Editorial comment – Water safety matters

Picture: FILE

The revelation that a 14-year-old student died on Saturday after he drowned at the Suva Olympic Pool should raise questions.

According to police, his body was retrieved after he was found motionless underwater.

“The victim had accompanied friends and was last seen sitting on the edge of the swimming pool before he disappeared. Attempts to revive him proved futile and he was rushed to the Colonial War Memorial Hospital where he was pronounced dead on arrival,” said police in a statement.

As investigations continue, the drowning toll now stands at 25 compared to 24 for the same period last year.

The World Health Organization lists drowning as the third leading cause of unintentional injury death worldwide, accounting for 7 per cent of all injury-related deaths.

There are an estimated 320,000 annual drowning deaths worldwide, it states in a report in February this year.

It said global estimates may significantly underestimate the actual public health problem related to drowning.

Children, males and individuals with increased access to water are most at risk of drowning.

It stated that in the United States of America, 45 per cent of drowning deaths were among the most economically active segment of the population.

Coastal drowning in the United States alone accounts for $US273 million each year in direct and indirect costs.

In Australia and Canada, the total annual cost of drowning injury is $US85.5 million and $US173 million respectively.

At the country level, the WHO has worked with ministries of health in some low- and middle-income countries to prevent drowning through the use of barriers controlling access to water and the establishment of day care centres for pre-school children.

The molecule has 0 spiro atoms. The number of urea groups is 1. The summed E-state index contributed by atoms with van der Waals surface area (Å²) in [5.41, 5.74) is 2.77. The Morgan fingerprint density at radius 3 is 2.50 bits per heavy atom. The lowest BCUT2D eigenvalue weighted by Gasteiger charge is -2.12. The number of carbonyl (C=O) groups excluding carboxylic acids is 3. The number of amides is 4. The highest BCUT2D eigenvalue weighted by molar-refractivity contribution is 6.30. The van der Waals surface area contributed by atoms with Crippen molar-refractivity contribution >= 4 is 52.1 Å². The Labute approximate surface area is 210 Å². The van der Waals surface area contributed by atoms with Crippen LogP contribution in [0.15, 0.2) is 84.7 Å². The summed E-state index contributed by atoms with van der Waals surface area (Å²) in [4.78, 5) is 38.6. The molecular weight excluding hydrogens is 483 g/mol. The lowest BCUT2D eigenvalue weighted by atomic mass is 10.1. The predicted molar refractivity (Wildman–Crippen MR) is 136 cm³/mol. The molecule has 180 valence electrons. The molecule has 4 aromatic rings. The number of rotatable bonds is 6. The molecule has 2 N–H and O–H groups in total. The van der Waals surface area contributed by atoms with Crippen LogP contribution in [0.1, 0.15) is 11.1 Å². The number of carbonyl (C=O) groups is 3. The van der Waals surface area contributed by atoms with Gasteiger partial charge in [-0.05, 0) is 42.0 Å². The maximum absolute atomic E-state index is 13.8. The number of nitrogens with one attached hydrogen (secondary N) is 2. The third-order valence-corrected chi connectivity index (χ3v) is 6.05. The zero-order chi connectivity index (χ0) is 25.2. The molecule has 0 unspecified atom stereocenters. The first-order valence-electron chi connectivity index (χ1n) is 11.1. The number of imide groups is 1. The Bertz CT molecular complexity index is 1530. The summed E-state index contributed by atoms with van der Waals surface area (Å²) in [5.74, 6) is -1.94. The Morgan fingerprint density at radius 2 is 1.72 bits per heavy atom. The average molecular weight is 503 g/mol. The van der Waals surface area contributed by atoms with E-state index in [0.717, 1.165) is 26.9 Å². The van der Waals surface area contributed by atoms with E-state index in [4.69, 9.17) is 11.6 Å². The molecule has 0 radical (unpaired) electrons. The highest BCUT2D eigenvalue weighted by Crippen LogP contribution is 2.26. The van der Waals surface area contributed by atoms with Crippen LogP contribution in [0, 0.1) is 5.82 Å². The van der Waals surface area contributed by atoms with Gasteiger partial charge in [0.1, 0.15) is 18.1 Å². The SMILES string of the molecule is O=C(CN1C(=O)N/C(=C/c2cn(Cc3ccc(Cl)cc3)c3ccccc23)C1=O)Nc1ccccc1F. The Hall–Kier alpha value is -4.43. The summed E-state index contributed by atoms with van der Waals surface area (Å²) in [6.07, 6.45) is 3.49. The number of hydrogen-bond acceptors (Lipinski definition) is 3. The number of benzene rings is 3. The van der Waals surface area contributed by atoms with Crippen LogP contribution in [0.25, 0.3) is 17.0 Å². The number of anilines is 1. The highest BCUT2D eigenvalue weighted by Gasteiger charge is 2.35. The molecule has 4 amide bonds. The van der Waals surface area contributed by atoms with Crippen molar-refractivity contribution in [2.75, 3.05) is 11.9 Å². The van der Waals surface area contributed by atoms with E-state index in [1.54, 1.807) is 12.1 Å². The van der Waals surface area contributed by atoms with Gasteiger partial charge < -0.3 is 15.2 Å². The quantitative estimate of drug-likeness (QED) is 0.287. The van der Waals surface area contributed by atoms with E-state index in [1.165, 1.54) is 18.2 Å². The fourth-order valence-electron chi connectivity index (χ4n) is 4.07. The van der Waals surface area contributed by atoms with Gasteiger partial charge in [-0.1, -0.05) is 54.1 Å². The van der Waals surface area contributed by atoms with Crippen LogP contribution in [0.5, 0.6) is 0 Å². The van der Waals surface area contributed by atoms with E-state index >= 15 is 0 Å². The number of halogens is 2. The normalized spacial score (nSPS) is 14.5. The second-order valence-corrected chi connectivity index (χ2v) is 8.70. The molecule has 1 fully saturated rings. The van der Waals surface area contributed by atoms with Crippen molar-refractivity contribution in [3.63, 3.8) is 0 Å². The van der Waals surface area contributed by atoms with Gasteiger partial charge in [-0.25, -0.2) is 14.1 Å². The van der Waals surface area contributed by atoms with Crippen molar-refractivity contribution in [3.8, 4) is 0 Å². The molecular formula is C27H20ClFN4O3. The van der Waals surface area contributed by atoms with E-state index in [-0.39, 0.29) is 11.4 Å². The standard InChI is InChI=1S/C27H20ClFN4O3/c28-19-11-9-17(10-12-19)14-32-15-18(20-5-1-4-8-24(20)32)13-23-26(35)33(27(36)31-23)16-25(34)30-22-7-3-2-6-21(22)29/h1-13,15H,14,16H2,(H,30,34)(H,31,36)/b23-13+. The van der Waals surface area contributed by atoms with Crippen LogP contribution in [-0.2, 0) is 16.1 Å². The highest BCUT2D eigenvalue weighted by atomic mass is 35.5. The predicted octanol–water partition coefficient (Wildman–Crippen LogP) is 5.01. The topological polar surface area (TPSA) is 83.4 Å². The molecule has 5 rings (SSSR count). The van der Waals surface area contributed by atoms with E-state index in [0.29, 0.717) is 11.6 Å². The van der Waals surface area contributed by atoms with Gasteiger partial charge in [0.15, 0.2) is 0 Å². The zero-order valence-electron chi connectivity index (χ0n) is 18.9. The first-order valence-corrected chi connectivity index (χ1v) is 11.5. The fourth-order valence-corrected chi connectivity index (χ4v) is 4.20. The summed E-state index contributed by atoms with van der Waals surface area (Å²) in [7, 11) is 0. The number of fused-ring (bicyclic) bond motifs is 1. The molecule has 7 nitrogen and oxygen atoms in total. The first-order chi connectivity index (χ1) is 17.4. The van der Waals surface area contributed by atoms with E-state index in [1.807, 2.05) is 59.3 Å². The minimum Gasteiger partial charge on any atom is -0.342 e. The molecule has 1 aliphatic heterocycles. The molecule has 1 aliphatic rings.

The WHO has also funded research in low-income countries exploring priority questions related to drowning prevention.

At the regional level, the WHO organises training programs and convenes workshops to draw representatives of governments, NGOs and UN agencies working on drowning prevention.

On the home front, you’d expect every Fijian to be an expert swimmer considering the fact we are surrounded by the Pacific Ocean, and have many waterways crisscrossing our country.

Now back to this latest incident, attention will no doubt focus on supervision of our children.

This latest incident comes in the wake of the recent drowning of three children in two separate incidents.

Now more than ever, attention will have to focus on parents and guardians and on the issue of supervision.

It is unfortunate that such incidents happen. They tug at the heartstrings.

They leave an indelible impression on the minds of affected families. It is tough to lose a family member.

It tears them apart. There is frustration, and sometimes anger. Every year we hear of water safety issues being raised at various forums.

Yet every year, we seem to react only when there is a death. Water safety is important.

We must embrace water safety tips. We must make it our business to be aware of danger spots, and be cautious and alert when near waterways or the sea.

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